- 100ml water
- 2 eggs
- 1 tsp salt
- 8 g vanilla sugar (a small bag)
- 1 tbsp oil
- 500ml milk
- In a large bowl, mix sugar, buckwheat flour, oil, water, salt, vanilla sugar, and eggs
- While whisking “energetically”, gradually add the flour and half of the milk
- Keep whisking while adding in the rest of the milk.
From here on out, it’s free reign- the topping options are endless! We topped ours with flambéd Cointreau (we left this to Etienne… if you don’t have a Frenchman on hand and value your eyebrows, well… maybe skip this), vanilla ice cream and chopped almonds. Another (more friendly, less hazardous) classic is to top them with sugar and lemon juice. And, as always, Nutella is great on anything.
After too much wine and an even more alarming amount of butter, we started talking to Etienne about his reasons for coming to Stockholm and the general blandness of Swedish food. Read the full interview below:
Kryddhyllan: What’s your favourite food from home?
Etienne: Uh, I would say, well it’s not really food but I would say that it’s real bread.
Kryddhyllan: Just bread? What’s the bread called? Is there a specific kind?
Etienne: Like any kind of white bread that we can buy at the bakery (in France). Just fresh bread.
Kryddhyllan: Ah I see, baguette; so not the Swedish rye bread *laughs
Etienne: Exactly. Grilled fresh bread.
Kryddhyllan: Why is it your favourite food?
Etienne: I dunno, it’s such a big part of meals. Like you have it for breakfast, you have it for lunch, you have it for dinner, you have it as a mellanmål (editor's note: = snack), you have it all the time. And it’s always fresh from the same day. So it’s something that you can’t really get when you’re abroad, ‘cause you can’t really have it as often. And it’s not as good abroad.
Kryddhyllan: That’s true. So what brought you to Sweden?
Kryddhyllan: Why did you choose to study here?
Etienne: Ah, so I was on exchange here a long time ago and really liked Stockholm-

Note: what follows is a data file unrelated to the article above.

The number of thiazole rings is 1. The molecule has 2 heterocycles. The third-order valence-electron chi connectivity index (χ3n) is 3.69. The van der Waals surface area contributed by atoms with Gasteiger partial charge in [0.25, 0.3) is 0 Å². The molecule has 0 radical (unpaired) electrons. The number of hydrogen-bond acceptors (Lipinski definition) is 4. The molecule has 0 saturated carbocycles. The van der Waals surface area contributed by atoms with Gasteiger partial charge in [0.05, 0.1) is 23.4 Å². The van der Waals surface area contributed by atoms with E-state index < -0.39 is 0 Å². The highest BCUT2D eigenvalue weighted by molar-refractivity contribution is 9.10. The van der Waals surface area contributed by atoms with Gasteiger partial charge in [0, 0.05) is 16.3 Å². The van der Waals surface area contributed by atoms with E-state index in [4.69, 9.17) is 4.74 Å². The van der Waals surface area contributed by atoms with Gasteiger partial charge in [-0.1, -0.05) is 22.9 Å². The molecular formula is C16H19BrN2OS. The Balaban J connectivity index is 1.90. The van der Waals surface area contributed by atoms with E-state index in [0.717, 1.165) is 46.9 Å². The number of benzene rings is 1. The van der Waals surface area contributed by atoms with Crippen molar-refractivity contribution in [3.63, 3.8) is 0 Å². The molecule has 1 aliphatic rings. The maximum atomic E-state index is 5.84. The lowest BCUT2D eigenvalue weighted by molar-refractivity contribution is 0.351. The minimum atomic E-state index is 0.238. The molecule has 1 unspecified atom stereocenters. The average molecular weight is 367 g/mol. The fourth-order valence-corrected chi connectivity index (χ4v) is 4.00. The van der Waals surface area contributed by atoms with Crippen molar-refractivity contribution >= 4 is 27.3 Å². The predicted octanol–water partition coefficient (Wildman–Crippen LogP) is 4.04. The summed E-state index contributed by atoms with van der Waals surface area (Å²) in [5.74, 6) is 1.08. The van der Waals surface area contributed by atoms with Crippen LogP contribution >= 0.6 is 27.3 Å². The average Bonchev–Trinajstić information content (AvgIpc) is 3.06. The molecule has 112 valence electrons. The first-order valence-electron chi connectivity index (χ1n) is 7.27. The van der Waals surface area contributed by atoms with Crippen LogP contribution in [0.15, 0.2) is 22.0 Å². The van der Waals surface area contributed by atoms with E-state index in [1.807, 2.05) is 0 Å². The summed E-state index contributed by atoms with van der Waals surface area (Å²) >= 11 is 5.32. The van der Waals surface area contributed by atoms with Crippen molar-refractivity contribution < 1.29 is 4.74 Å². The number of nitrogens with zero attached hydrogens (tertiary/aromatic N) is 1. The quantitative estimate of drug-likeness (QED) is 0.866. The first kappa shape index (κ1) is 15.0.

Kryddhyllan: How come you chose Stockholm for exchange?
Etienne: Uh, that was a bit random- the hot chicks *laughs- but mostly just a random choice. But then when I started working in France, I didn’t really like what I was doing, so I decided to start studying again, and remembered that I had a really good time the first time I was studying in Stockholm and that I really liked the city. So I felt like I wanted to come back here.
Kryddhyllan: It was calling you back?
Etienne: Oh yes.
Kryddhyllan: That’s always a question people answer differently I feel. Okay, favourite new dishes since moving here?
Etienne: *long, long, long pause. Hmmm, the thing that comes to my mind right now, I can’t remember what it’s called… uhhh.
Fanny: I know what you should answer…
Kryddhyllan: Swedish tacos?
Etienne: No *laughs. Ah right, Skagen! Toast Skagen, that’s really good, especially because at Fanny’s dad’s restaurant, they make it. And they always have it at home and it’s so good. And you can eat it anytime, it’s so good.
Kryddhyllan: We’ll have to come to do a special guest visit to his restaurant (Norell&Nerman) in Skåne.
Kryddhyllan: So before coming here, what did you know about Swedish food?
Etienne: Oof… well in France they have this knäckebröd brand called Wasa, and so in France knäckebröd is called Wasa, and everyone thinks that that is the only thing people eat, that’s the only thing people know about Swedish food- I don’t even think French people know about köttbullar!
Etienne: Yeah, just the Wasa bread.
Kryddhyllan: *laughing, bread, that’s all they care about in France.
Etienne: They also know that Swedish people eat salmon.
Kryddhyllan: Bread and salmon, all you need. So, what is the best and worst thing about Swedish food?
Etienne: Uhh, the worst thing is probably the lack of variety.
Kryddhyllan: Starting with the worst *laughs
Fanny: Can you elaborate Étienne?